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Launch Launch Pad Date 10/3/85 11/26/85 12/2/88 5/4/89 10/18/89 2/28/90 11/15/90 4/5/91 8/2/91 11/24/91 3/24/92 7/31/92 11/3/94 6/27/95 11/12/95 3/22/96 9/16/96 1/12/97 5/15/97 9/25/97 5/19/00 9/8/00 2/7/01 7/12/01 4/8/02 10/7/02 9/9/06
Landing Date & Site 10/7/85 at Edwards 12/3/85 at Edwards 12/6/88 at Edwards 5/8/89 at Edwards 10/23/89 at Edwards 3/4/90 at Edwards 11/20/90 at KSC 4/11/91 at Edwards 8/11/91 at KSC 12/1/91 at Edwards 4/2/92 at KSC 8/8/92 at KSC 11/14/94 at Edwards 7/7/95 at KSC 11/20/95 at KSC 3/31/96 at Edwards 9/26/96 at KSC 1/22/97 at KSC 5/24/97 at KSC 10/6/97 at KSC
Primary Payload DOD MORELOS-B; AUSSAT-2; SATCOM KU-2 DOD Magellan Galileo DOD DOD GRO TDRS-5 DSP ATLAS-1 TSS; EURECA deploy ATLAS-3 1st Shuttle-Mir docking 2nd Shuttle-Mir docking 3rd Shuttle-Mir docking 4th Shuttle-Mir docking 5th Shuttle-Mir docking 6th Shuttle-Mir docking 7th Shuttle-Mir docking 3rd ISS Mission - Spacehab Maintenance 2nd ISS Servicing Mission 7th ISS Mission - U.S. Destiny lab; SIMPLEX Experiments 10th ISS Mission - U.S. Joint Airlock 13th ISS Mission - S0 truss segment; Mobile Transporter 15th ISS Mission - S1 truss segment; CETA Cart A 19th ISS MIssion - P3/P4 truss segment
51-J Bobko, Grabe, Stewart, Hilmers, Pailes 39A 61-B Shaw, O’Connor, Cleave, Spring, Ross, Neri Vela, Walker 39A STS-27 Gibson, Gardner, Mullane, Ross, Shepherd 39B STS-30 Walker, Grabe, Thagard, Cleave, Lee 39B STS-34 Williams, McCulley, Baker, Chang-Diaz, Lucid 39B STS-36 Creighton, Casper, Hilmers, Mullane, Thuot 39A STS-38 Covey, Culbertson, Gemar, Meade, Springer 39A STS-37 Nagel, Cameron, Apt, Godwin, Ross 39B STS-43 Blaha, Baker, Adamson, Low, Lucid 39A STS-44 Gregory, Henricks, Runco, Voss, Musgrave, Hennen 39A STS-45 Bolden, Duffy, Sullivan, Leestma, Foale, Frimout, Lichtenberg 39A STS-46 Shriver, Allen, Hoffman, Chang-Diaz, Ivins, Nicollier, Malerba 39B STS-66 McMonagle, Brown, Ochoa, Tanner, Parazynski, Clervoy 39B STS-71 Gibson, Precourt, Baker, Harbaugh, Dunbar. Embarking (Mir 19): 39A Solovyev, Budarin. Returning (Mir 18): Thagard, Dezhurov, Strekalov. STS-74 Cameron, Halsell, Ross, Hadfield, McArthur 39A STS-76 Chilton, Searfoss, Sega, Clifford, Godwin. Embarking (Mir 21): Lucid 39B STS-79 Readdy, Wilcutt, Akers, Apt, Walz. Embarking (Mir 22): Blaha. 39A Returning (Mir 21): Lucid. STS-81 Baker, Jett, Grunsfeld, Ivins, Wisoff. Embarking (Mir 22): Linenger. 39B Returning (Mir 22): Blaha. STS-84 Precourt, Collins, Noriega, Lu, Clervoy, Kondakova. 39A Embarking (Mir 23): Foale. eturning (Mir 23): Linenger R STS-86 Wetherbee, Bloomfield, Titov, Parazynski, Chretien, Lawrence. 39A Embarking (Mir 24): Wolf. Returning (Mir 23/24): Foale. STS-101 Halsell, Horowitz, Weber, Williams, Voss, Helms, Usachev 39A STS-106 Wilcutt, Altman, Lu, Malenchenko, Morokov, Mastracchio, Burbank 39B STS-98 Cockrell, Polansky, Curbeam, Ivins, Jones 39A STS-104 Lindsey, Hobaugh, Gernhardt, Reilly, Kavandi 39B STS-110 Bloomfield, Frick, Walheim, Ochoa, Morin, Ross, Smith 39B STS-112 Ashby, Melroy, Wolf, Sellers, Magnus, Yurchikhin 39B STS-115 Jett, Ferguson, Tanner, Burbank, MacLean, Stefanyshyn-Piper 39B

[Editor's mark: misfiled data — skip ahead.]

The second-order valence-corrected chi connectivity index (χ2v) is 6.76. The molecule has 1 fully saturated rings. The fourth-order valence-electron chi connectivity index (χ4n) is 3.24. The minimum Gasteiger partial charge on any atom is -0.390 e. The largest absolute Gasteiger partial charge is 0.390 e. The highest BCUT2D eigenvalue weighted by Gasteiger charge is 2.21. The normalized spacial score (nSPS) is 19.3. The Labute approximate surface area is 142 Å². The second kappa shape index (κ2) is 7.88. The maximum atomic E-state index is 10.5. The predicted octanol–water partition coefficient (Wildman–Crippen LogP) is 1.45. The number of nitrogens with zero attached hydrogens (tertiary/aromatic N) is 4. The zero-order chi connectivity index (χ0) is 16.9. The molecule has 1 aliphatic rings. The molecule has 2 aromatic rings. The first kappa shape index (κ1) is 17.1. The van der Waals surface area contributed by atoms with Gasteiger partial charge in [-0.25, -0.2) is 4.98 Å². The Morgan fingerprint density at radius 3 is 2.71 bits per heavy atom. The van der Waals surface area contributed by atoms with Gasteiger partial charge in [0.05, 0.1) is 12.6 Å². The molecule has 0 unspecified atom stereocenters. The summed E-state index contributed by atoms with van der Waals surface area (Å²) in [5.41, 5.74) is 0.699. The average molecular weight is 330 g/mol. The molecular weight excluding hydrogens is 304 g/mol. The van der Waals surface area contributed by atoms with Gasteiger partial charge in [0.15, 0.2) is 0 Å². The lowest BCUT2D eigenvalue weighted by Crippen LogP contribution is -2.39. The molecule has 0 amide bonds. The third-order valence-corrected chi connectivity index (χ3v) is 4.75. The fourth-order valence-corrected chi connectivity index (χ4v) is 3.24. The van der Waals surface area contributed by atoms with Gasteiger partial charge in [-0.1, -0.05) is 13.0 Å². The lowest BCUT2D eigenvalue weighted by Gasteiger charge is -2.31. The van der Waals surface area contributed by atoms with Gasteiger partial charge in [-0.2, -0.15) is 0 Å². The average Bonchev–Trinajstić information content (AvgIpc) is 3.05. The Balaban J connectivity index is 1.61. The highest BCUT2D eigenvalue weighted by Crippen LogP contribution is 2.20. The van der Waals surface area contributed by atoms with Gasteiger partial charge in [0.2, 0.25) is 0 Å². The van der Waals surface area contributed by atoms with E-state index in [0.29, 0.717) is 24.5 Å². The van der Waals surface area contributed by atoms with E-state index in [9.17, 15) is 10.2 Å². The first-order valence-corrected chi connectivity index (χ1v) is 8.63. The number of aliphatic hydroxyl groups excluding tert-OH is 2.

5/29/00 at KSC 9/20/00 at KSC 2/20/01 at Edwards 7/24/01 at KSC 4/19/02 at KSC 10/18/02 at KSC 9/21/06 at KSC
Flights of Atlantis (OV-104)
National Aeronautics and Space Administration
merica’s fleet of Space Shuttle orbiters are named after pioneering sea vessels which established new frontiers in research and exploration. NASA delved through the history books to find ships which achieved historical significance through discoveries about the world’s oceans or the Earth itself. Another important criterion in the selection process was consideration for the international nature of the Space Shuttle program. Atlantis, which in 1985 became the fourth orbiter in the fleet to be launched from Kennedy Space Center, is named after the primary research vessel for the Woods Hole Oceanographic Institute in Massachusetts from 1930 to 1966. The two-masted, 460-ton ketch was the first U.S. vessel to be used for oceanographic research. Such research was considered to be one of the last bastions of the sailing vessel as steam-and-dieselpowered vessels dominated the waterways. The steel-hulled ocean research ship was approximately 140 feet long and 29 feet wide to add to her stability. She featured a crew of 17 and room for five scientists. The research personnel worked in two onboard laboratories, examining water samples and marine life brought to the surface by two large winches from thousands of feet below the surface. The water samples taken at different depths varied in temperature, providing clues to the flow of ocean currents. The crew also used the first electronic sounding devices to map the ocean floor. The spaceship Atlantis has carried on the spirit of the sailing vessel with several important voyages of its own, including the Galileo planetary explorer mission in 1989 and the deployment of the Arthur Holley Compton Gamma Ray Observatory in 1991. The first orbiter to fly in space was Columbia, followed by Challenger in 1983. Discovery arrived at KSC later that year and was launched on its first mission in 1984. After Challenger was lost in 1986 a replacement, Endeavour, was built and flew for the first time in 1992. In the day-to-day world of Shuttle operations and processing, Space Shuttle orbiters go by a more prosaic designation. Atlantis is commonly referred to as OV-104, for Orbiter Vehicle104. Columbia, Discovery, and Endeavour are, respectively, OV-102, OV-103 and OV-105.